Dr. Oswald Steward appointed President of the Society for Neuroscience

Dear colleagues,

Please join me in congratulating Dr. Oswald Steward on his appointment as the incoming President of the Society for Neuroscience (SfN), the largest neuroscience professional society in the world.

Os received his B.A. in Psychology from the University of Colorado in 1970 and his Ph.D. in Psychobiology from the University of California, Irvine in 1974.  From 1974-1986, he was an Assistant-Full Professor in the Departments of Neurosurgery and Physiology at the University of Virginia School of Medicine. He then became the Founding Chair of the Department of Neuroscience and Harrison Foundation Professor of Neuroscience and Neurosurgery at the University of Virginia, holding that position until 1999.  He was recruited back to UC Irvine in 1999 to be the founding Director of the Reeve-Irvine Research Center and the Reeve-Irvine Professor of Anatomy & Neurobiology, Neurobiology & Behavior, and Neurosurgery. At UCI he has served in a number of important roles including as Senior Associate Dean for Research in the UCI School of Medicine from 2012-2017. He was also a major driving force behind the UCI Brain Initiative, which is now in its third year.

Os is well known for his research on how nerve cells create and maintain their connections with each other, and how these synapses are modified after injury. He has also conducted research on how genes influence nerve cell regeneration, growth and function and how physiological activity affects nerve cell connections. He is a recipient of the NIH Research Career Development Award, the Jacob Javitz Neuroscience Investigator Award and the Distinguished Investigator Award from the National Alliance for Research on Schizophrenia and Depression (NARSAD). He served on the Council of the Society for Neuroscience from 2013-2017 and pioneered the Society’s efforts during that time to improve rigor and reproducibility in research.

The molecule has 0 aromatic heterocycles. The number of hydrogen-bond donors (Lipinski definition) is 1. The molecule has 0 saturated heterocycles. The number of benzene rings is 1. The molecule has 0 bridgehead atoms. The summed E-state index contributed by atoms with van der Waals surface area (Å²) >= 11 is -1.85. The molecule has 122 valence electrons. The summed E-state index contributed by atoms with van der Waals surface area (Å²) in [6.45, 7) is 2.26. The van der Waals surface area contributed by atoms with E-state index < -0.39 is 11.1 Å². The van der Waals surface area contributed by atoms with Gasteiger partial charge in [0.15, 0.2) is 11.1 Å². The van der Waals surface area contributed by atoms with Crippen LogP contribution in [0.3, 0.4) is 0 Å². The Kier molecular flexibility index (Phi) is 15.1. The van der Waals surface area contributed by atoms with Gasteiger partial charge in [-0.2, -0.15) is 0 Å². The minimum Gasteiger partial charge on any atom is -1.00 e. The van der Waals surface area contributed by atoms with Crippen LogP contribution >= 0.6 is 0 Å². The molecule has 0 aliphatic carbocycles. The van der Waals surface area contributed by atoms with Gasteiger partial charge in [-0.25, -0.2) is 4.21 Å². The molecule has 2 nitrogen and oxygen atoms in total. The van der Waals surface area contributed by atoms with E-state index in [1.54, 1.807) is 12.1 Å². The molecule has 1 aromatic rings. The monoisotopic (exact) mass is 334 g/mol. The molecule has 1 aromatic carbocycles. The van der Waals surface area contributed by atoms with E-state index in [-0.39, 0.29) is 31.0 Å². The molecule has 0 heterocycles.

As many of you know, UCI has a deep-rooted history both in neuroscience and in SfN leadership. Os will be the fourth SfN President out of 52 who is a UCI faculty member. The Society was founded by Ralph W. Gerard in 1969, who served as its first Honorary President. Gerard was a founding faculty member in UCI’s Department of Psychobiology (now ‘Neurobiology and Behavior) in 1964 and became the first Dean of the Graduate Division, a position he held until his retirement in 1970. Edward (Ted) Jones, former chair of the Department of Anatomy and Neurobiology served as the Society’s president fin 1998-1999. Finally, Tom Carew, former chair of the Department of Neurobiology and Behavior served as the Society’s president in 2008-2009.

Election to SfN leadership is a major distinction and a huge honor to our campus. The society will undoubtedly face a number of challenges in the coming year, especially as our model of conferencing and professional networking evolves. I can think of no one better than Os to lead the society during this turbulent time and grow its successes and accolades.

I am proud and delighted to have one of our most distinguished scholars serve in this highly visible leadership position and look forward to working closely with Os and the Society in the coming year to build new partnerships and elevate UCI’s engagement in neuroscience to new heights.

Congratulations to Os and to all of us!

Sincerely,

Michael A. Yassa Ph.D.
Director, UCI Brain Initiative